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Even as the world prepares itself for a new normal impacted by Covid-19, the impact on enterprise security has been huge. Consider these facts. A recent survey conducted by software firm, Hiver, revealed that 60% of companies in India were targeted by email related security threats every week. Security firm, McAfee, has stated in a report that over the first 13 weeks of the Covid-19 crisis, the number of bogus websites centered around Covid-19 increased from 1600 to over 39,000.

Researchers from Palo Alto’s Unit 42 team found that of the 1.2 million newly registered domains containing information related to Covid-19 between March and April 2020, close to 86,600 domains were malicious in nature.

As work priorities have changed, there is a scramble among CISOs to ensure robust security and make the necessary changes in security priorities and strategies. We recommend some best practices for this new world:

Securing remote employees

The International Information Systems Security Certification Consortium also known as (ICS)2, estimates that 23% of organizations have seen an increase in cybersecurity incidents since they’ve asked their employees to transition to remote work. Secure remote access hence becomes an important priority. Traditionally, VPNs have been the choice, however given the scale of WFH in the new normal, combined with the required granularity to control access, CISOs should evaluate a cloud-based implementation of a zero-trust framework. Similarly, virtual desktops can be provided for accessing company data and applications. This ensures that all applications or data are stored on company servers and cannot be downloaded to a home computer. A further level of security can be added by using two-factor or multi-factor authentication. Given the uncertainty about employment, it’s also important for organizations to ensure that all access is monitored proactively, and specifically privileged IDs are controlled through a PIM or PAM solution.

Preventing third party application installation

A recent survey from security firm, CyberArk has found that work-from-home habits– including password re-use and letting family members use corporate devices – are putting critical business systems and sensitive data at risk. The survey found that 77% of remote employees were using unmanaged, insecure “BYOD” devices to access corporate systems. Organizations should ensure that their employees use pre-approved laptops with the required security solutions and applications installed on them. This prevents unauthorized installation of applications, thereby reducing risks. Companies must also advise employees on the software, hardware and platforms they can use to connect and share with colleagues.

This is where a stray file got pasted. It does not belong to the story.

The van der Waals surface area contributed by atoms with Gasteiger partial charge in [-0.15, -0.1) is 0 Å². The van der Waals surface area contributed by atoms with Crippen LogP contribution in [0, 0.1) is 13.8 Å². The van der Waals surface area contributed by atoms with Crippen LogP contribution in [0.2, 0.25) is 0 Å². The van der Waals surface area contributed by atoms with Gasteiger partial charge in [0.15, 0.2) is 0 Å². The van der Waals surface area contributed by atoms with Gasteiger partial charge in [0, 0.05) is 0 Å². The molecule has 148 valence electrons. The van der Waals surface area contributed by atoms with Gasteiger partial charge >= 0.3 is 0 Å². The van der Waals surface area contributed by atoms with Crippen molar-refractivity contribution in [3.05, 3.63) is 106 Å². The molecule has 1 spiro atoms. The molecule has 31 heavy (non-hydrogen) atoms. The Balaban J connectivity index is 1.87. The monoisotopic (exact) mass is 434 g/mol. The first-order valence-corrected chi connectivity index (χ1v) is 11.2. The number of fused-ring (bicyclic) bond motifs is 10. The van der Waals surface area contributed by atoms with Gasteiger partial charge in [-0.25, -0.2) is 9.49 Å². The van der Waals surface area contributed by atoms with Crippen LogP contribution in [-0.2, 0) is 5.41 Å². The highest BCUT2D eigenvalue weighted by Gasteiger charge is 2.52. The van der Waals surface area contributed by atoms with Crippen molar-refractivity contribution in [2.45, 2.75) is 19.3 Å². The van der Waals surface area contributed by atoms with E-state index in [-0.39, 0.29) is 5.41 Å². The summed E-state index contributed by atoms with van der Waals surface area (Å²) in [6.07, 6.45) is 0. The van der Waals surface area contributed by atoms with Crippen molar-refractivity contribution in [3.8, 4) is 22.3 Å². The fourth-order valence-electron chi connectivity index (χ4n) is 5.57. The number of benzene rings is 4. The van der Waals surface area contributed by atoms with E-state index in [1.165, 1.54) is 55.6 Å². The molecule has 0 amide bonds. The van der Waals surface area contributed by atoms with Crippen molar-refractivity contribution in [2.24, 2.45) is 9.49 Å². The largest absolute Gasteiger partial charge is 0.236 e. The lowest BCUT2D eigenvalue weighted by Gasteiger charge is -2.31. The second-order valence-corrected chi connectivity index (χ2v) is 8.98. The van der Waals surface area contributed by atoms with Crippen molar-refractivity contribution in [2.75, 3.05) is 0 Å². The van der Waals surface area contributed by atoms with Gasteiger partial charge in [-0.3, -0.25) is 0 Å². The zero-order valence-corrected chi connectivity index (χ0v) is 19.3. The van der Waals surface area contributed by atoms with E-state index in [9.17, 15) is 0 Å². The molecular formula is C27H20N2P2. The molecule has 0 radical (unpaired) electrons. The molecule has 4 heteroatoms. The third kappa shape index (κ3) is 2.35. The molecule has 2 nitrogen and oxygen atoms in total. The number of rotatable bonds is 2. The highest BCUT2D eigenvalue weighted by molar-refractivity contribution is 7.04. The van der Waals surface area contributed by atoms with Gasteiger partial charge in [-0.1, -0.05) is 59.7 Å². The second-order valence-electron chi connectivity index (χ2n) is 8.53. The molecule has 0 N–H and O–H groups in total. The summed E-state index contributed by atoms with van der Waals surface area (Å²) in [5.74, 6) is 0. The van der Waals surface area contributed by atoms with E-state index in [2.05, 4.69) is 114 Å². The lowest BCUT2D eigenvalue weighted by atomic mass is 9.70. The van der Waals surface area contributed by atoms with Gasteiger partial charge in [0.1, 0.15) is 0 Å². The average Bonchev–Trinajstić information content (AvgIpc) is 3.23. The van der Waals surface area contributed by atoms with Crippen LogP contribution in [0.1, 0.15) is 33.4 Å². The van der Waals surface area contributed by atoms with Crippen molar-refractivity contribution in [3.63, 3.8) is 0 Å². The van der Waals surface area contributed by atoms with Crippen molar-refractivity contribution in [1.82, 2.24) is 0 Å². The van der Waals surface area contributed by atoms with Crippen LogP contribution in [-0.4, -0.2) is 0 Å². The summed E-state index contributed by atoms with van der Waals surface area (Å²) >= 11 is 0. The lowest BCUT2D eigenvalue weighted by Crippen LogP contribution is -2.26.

Ensuring awareness and enforcement of security policies

Many data breaches happen due to old or weak passwords. As part of their security policy, organizations must enforce rules that ensure that employees keep updating their passwords on a regular basis. Attacks can also happen via cleverly designed phishing mails. So, employees must be advised and cautioned against clicking on suspicious emails. There is increasing evidence that such emails (once clicked) provide hackers with a gateway to invade the networks of organizations. Employees must also be encouraged to avoid any communication on unsecured communication channels or social media. Employees must also be educated to configure their home Wi-Fi settings for ensuring robust security (for example, WPA2).

The importance of patching and updating

As history has shown us, even a single unpatched device can give a hacker an opportunity to gain access to your corporate network. The security policy must be designed to ensure that employees constantly keep on patching their software updates. As software updates can cause a huge strain on VPN networks in large organizations, they must be planned in such a way that they do not cause any further stress on existing bandwidth and networks. Organizations can address the problem of patch management by using remote cloud-based automated patch management solutions or MDM solutions to push updates to remote devices.

Keep backing up data

A recent report by security firm Kaspersky states that DDoS attacks in Q1 2020 have doubled in comparison to the final quarter of 2019. Ransomware attacks have also gone up exponentially. So, data received and stored from multiple employees across the globe must be constantly backed up either on the cloud or on secondary storage solutions. This is especially crucial for data recovery if your organization gets hit by a ransomware attack.